Site Specific Applications of Seed/Fertilizer/Chemicals
Although technology now exists to make site specific inputs of seed, fertilizers and chemicals feasible and profitable, field-wide or farm-wide applications are still the norm throughout the South and the rest of the United States. Research has shown that applying these inputs according to soil type and productivity will reduce costs, increase profitability and reduce environmental hazards.
1.) Divide and map field areas by soil type.
2.) Obtain soil and plant samples in each mapping unit, and fertilize, plant and apply pesticides as indicated by test results in each mapping unit.
3.) Utilize global positioning systems technology and mapping to maintain site-specific cost, return and environmental records. Monitor water runoff on test areas.
4.) Compare economic, agronomic and environmental data from fields receiving site-specific management to adjoining fields using current practices.
This project is evaluating the use of site specific inputs on land that is being converted to a no-till operation. A 132-acre portion of a 2,000-acre family farm is being devoted to five crops (corn, grain sorghum, wheat, cotton and soybeans) for the duration of the two-year project. The results will be compared to an adjoining field that is being conventionally farmed to produce the same five crops. If the results indicate that no-till, site specific techniques are more feasible and profitable than conventional methods, the entire farm will be converted to the prescription farm process and technology.
In the no-till site specific field the following practices are being used:
1.) Map soils using the AgMapp computer program to show soil types in each crop area.
2.) Sample soils in each crop area.
3.) Fertilize, plant and apply chemicals according to crop and soil type needs.
4.) Gather yields by soil type at harvest.
In both fields the following is taking place:
1.) Monitor crop progress with infra-red photography
2.) Use global positioning systems (GPS) technology, computers and AgMapp system to ensure accuracy of all operations.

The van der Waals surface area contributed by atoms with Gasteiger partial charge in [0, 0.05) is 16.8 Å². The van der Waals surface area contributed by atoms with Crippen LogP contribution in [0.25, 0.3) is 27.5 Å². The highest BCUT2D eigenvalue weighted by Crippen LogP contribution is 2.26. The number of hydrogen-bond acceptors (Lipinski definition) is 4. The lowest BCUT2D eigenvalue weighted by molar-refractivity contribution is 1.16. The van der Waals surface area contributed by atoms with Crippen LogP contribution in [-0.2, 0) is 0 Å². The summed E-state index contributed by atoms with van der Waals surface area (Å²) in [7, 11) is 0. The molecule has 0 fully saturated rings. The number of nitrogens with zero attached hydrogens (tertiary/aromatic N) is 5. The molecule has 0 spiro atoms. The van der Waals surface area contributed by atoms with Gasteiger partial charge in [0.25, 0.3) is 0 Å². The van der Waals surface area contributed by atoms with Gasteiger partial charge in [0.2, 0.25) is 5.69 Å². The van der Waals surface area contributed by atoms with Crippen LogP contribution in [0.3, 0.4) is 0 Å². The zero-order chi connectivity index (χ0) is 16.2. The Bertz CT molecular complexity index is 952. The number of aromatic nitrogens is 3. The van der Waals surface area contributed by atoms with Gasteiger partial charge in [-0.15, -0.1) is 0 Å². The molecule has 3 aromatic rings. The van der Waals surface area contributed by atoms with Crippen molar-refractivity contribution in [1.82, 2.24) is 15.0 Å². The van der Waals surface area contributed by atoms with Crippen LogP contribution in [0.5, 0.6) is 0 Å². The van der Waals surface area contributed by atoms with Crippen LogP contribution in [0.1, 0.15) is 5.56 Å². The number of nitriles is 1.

3.) Monitor water runoff for environmental impact.
4) Record cost and return data.
The first year of the project (1995) the maps were made under the direction of a soil consultant. On the maps the producer can see the soil types on each acre, plus keep a record of his seeding rates, all treatments and harvest data.
In 1995 plantings of corn and soybeans were ruined by excessive rainfall. The cotton was ruined by herbicide drift from a neighboring farm. The grain sorghum was affected by excessive heat and drought, making the summer season a major loss.
The grower had problems with both weather and technology in 1996. While he was able to harvest milo and cotton, he was unable to utilize the GPS technology. The major problem was that was that his equipment, the equipment used by his neighbors who help him, and the equipment of a contractor, could not be easily or inexpensively fitted with the GPS equipment. Compounding this problem was the fact that during the life of the project, evolving GPS technology made it difficult to obtain specifications prior to delivery and interfered with the delivery of the GPS equipment.
Consequently, this grower was not able to utilize GPS technology on his farm. He strongly believes that the technology has potential despite the weather problems and prohibitive equipment cost that prevented his use of it.
Even though the project wasn’t completed the grower did learn a great deal about GPS technology. He has been relating his experiences to other growers, emphasizing the factors they need to consider in order to utilize the technology.